He sat down on the edge of the bed and stared at the wall. He was truly alone for the first time since getting concrete hope for Sam’s return and was feeling a lot of emotions at once. The day had been emotionally exhausting. Doniger playing him like a fiddle, almost saying goodbye to Ziggy, realizing he would do absolutely anything for Sam because he loved him. Whoa. He always knew that he loved Sam, it was a given in their relationship, but he had never confronted it before. And now that he’d said those words, even if just to himself in his inner monologue, it seemed so obvious. He really, truly loved Sam in every sense of the word.

He laid back on the bed, feet dangling over the edge. Now that realization brought up some more that he had been working to keep buried for many years. Realizing that he was gay had come on gradually but coming to terms with it had been the real struggle. He still wasn’t there. He got close, in the 70s, but then he went to work for the Navy again and he shoved it back down deep and got married. Again.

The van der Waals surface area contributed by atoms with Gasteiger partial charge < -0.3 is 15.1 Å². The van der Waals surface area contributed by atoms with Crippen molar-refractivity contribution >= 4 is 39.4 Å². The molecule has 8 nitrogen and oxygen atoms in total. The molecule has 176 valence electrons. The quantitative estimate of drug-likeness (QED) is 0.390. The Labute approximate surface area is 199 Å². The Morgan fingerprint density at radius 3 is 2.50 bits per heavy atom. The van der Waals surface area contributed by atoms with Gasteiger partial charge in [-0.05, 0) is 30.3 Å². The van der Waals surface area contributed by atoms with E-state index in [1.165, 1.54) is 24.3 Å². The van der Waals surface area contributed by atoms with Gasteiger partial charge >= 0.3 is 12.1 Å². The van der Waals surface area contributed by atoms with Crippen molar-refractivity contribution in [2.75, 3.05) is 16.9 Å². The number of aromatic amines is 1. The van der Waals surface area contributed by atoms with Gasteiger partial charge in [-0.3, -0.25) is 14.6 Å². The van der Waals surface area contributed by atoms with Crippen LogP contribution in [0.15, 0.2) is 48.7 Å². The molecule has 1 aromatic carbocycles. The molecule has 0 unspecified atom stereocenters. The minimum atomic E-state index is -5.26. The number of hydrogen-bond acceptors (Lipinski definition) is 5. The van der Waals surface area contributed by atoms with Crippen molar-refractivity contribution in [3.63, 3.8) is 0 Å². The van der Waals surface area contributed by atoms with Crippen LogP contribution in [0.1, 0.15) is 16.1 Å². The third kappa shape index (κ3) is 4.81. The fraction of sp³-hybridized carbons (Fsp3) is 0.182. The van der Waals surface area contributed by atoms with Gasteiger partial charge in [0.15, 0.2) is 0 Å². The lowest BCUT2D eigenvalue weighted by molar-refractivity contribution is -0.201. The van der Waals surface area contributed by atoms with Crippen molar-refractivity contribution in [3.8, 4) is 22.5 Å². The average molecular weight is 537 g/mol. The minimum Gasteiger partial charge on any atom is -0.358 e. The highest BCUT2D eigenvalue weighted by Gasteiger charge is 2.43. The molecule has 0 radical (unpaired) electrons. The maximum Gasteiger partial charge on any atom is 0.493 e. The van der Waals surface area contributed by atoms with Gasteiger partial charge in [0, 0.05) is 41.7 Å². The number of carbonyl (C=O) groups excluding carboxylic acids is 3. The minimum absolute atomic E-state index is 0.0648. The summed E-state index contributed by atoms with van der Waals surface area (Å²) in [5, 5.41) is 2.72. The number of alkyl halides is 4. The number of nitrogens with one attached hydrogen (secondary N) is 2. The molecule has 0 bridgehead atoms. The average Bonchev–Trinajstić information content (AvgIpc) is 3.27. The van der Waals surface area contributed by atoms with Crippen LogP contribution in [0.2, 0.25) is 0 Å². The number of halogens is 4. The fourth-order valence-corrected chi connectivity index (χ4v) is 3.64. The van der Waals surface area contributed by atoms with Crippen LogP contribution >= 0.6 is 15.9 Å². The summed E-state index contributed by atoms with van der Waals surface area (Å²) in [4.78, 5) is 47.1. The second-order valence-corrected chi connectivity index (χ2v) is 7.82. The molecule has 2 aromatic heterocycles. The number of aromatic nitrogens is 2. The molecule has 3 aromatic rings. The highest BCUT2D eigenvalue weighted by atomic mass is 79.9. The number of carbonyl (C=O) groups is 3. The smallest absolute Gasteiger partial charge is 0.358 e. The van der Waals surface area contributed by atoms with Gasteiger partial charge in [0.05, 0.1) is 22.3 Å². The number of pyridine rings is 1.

His whole life had been one big attempt to cover it up, either from himself or others, he wasn’t even sure which sometimes. He had thought he really loved Beth, and he did and does, but just not in the same way. It was easier to pretend he had though, now that she was gone from him. He loved each of his wives as well, but again, just not the same. A couple of them had even been more of a mutual arrangement than a marriage in that they were also gay. Being married to the opposite sex was a pretty convincing coverup. So he had admitted it a few times, to a few ‘wives,’ but he tried to believe he was lying for their sake. Just playing the role in order to get the girl. It was a weak lie but it was easier than facing the truth and fighting decades of conditioning.

Then there was Sam. Looking back, it had been love at first sight. If he hadn’t been hammered at their first meeting, he might have noticed and been worried about hiding it. But as time went on, it actually got easier. Sam wasn’t the macho type so Al didn’t have to try so hard. He still made up girlfriends and even dated a few, but just being near Sam all the time was enough that he didn’t feel like he had to overcompensate too much.